3 Reasons Why Being Overweight May Be Good For You

3 reasons why being overweight may be good
Advertisement

A new report in JAMA claims that being overweight may be good for you, and the study has many health experts up in arms. This is not the first time such a statement has been made, and so it seems to be a good time to review the idea that being overweight may be beneficial. However, don’t cancel your gym membership or load up on ice cream just yet.

One reason why being overweight may be good

According to the authors of the new study, which was conducted by researchers from the National Center for Health Statistics, people who are overweight (but not obese) are much less likely to die prematurely from any cause than individuals who are of normal weight. To arrive at this conclusion, they reviewed data from 97 studies, which involved more than 2.88 million people from around the globe and more than 270,000 deaths.

The researchers also established weight categories based on body mass index (BMI): normal weight, 18.5 to 24.99 BMI; overweight, 25 to 29.99 BMI, general obesity, 30+ BMI; grade 1 obesity, 30 to 34.99 BMI, and grades 2 and 3 obesity, 35 BMI and greater. They then compared the chances of dying of any cause between people of normal weight and the other categories. This is what they found:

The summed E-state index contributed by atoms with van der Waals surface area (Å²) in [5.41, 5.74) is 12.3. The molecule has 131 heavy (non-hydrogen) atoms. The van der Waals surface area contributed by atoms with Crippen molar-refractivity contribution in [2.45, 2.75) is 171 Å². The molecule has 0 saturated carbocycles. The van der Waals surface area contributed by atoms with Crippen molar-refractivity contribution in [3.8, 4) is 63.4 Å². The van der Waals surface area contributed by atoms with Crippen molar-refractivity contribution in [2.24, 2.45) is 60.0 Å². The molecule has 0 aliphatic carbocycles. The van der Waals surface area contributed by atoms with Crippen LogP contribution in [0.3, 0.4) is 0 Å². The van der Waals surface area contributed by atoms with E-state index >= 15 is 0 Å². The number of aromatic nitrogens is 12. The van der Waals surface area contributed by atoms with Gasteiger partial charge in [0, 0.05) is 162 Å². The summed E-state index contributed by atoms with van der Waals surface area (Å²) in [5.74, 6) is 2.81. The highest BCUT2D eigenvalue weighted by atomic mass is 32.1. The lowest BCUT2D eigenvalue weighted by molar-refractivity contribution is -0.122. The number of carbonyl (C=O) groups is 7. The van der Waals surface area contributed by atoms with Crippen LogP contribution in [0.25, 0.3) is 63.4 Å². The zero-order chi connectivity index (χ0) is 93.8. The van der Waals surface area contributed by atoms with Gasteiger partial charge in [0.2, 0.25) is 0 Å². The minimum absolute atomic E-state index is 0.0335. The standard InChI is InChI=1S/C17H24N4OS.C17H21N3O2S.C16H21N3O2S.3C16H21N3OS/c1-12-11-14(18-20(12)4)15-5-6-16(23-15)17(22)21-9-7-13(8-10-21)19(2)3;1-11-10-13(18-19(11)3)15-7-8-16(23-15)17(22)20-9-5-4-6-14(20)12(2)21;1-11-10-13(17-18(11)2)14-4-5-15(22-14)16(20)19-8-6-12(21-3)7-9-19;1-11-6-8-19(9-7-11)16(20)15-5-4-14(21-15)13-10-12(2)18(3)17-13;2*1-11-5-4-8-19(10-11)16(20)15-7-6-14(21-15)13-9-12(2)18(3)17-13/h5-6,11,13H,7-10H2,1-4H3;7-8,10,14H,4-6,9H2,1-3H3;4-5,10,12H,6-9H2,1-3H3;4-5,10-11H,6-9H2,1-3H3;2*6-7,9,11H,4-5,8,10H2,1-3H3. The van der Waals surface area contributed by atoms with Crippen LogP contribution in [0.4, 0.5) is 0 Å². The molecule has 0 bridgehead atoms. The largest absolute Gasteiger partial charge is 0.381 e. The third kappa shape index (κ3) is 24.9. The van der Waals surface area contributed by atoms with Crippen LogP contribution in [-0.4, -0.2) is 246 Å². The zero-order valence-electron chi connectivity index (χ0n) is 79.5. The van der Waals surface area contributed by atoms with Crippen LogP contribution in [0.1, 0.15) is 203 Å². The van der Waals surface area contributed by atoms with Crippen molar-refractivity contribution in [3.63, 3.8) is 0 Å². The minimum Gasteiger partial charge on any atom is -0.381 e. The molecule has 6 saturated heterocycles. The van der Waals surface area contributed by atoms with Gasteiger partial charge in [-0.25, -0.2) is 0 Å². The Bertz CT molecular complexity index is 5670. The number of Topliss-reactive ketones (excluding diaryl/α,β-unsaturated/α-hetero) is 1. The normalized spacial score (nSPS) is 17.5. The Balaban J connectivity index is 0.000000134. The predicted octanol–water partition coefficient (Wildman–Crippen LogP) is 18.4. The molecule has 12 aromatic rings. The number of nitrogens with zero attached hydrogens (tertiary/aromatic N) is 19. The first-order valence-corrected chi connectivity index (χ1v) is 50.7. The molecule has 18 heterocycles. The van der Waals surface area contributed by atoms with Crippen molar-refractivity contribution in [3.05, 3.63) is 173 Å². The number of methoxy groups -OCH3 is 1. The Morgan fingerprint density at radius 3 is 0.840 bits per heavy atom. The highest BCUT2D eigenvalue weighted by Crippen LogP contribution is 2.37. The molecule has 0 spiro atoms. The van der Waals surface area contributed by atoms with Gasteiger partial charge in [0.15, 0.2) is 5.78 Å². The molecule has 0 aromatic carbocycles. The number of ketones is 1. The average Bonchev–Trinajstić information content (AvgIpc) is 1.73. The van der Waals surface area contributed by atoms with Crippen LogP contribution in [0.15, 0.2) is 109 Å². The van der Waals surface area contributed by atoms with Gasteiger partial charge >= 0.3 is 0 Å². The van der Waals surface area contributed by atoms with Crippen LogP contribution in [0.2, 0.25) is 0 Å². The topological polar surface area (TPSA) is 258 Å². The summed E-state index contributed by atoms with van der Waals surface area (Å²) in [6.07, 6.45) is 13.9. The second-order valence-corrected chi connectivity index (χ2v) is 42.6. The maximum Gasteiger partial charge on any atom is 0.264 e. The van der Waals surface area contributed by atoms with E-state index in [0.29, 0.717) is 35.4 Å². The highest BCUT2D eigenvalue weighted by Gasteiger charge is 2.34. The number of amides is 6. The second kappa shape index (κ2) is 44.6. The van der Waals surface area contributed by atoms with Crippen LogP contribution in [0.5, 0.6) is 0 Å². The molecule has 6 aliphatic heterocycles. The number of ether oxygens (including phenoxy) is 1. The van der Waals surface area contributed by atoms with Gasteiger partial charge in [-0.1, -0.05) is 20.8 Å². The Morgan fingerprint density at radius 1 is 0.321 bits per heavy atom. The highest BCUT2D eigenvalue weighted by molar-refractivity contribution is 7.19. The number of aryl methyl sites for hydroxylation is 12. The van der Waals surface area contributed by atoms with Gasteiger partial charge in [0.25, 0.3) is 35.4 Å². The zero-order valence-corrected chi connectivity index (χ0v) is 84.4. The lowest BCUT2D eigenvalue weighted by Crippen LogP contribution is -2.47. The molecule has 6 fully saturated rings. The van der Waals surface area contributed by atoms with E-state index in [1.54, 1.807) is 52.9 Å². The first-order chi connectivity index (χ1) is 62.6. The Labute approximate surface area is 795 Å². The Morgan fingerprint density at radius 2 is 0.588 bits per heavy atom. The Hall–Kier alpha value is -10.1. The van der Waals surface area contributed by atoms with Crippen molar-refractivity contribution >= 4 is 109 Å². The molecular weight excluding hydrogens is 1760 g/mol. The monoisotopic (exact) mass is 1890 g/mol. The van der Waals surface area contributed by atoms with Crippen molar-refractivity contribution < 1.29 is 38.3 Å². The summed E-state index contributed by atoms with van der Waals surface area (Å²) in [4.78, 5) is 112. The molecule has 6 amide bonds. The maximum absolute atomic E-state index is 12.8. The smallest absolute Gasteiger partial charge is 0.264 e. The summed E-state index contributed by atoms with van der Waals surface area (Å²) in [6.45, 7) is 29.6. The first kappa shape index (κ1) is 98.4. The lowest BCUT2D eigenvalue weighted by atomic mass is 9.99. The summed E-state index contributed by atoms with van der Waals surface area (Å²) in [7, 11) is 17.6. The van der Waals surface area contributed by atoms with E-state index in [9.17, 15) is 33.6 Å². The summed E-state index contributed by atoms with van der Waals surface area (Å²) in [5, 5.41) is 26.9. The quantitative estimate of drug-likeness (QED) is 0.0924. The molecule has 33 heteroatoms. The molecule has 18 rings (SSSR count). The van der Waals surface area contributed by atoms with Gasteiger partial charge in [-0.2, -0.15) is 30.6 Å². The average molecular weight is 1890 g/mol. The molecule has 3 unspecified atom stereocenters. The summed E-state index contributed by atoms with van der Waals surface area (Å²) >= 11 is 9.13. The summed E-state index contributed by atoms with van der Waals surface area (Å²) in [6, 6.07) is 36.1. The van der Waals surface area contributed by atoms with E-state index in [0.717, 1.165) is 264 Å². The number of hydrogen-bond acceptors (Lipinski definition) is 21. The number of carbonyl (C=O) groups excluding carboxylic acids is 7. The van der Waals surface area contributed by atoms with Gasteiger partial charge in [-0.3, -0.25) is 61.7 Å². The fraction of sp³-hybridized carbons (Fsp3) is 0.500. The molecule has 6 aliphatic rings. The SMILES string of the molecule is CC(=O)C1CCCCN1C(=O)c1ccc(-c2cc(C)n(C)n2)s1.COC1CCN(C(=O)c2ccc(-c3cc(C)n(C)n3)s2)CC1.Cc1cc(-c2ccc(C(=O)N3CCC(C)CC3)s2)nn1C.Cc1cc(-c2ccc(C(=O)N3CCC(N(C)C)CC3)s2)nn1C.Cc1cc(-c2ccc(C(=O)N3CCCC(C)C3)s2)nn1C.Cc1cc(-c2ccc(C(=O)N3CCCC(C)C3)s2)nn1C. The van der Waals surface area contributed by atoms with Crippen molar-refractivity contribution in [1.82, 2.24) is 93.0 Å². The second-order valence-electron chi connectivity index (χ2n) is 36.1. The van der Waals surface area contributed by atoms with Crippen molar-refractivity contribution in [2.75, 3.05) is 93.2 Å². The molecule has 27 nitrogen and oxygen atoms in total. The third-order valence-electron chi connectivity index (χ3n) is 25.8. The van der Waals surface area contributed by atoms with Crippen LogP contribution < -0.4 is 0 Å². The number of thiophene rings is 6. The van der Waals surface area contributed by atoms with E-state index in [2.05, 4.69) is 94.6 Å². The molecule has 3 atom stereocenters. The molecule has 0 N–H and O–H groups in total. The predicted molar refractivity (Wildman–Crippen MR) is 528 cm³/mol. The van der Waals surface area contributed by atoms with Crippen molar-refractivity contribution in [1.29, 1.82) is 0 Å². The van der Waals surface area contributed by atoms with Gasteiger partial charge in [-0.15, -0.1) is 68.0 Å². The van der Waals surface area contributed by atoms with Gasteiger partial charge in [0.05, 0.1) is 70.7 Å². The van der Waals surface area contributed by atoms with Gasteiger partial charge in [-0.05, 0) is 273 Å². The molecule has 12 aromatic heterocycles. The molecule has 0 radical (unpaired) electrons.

• 6% less risk of dying if you are overweight
  • 18% higher risk if you are obese (any category)
  • 1-5% higher risk of dying if you are grade 1 obese
  • 29% higher risk of dying if you are grade 2 or 3 obese

The backlash to these findings has come from experts around the world. Professor John Wass, vice-president of the Royal College of Physicians in the UK noted in a BBC News article that “Huge pieces of evidence go against this, countless other studies point in the other direction,” while renowned nutrition expert Dr. Walter Willett from the Harvard School of Public Health called it “an even greater pile of rubbish” than an earlier study conducted by the same team.

That team, headed by Katherine M. Flegal, PhD, explained that possible reasons for their findings may be “earlier presentation of heavier patients, greater likelihood of receiving optimal medical treatment, cardioprotective metabolic effects of increased body fat, and benefits of higher metabolic reserves.” These factors, as well as individual discrepancies noted in some of the studies used in this meta-analysis, seem to be good reasons to reconsider the findings of this study.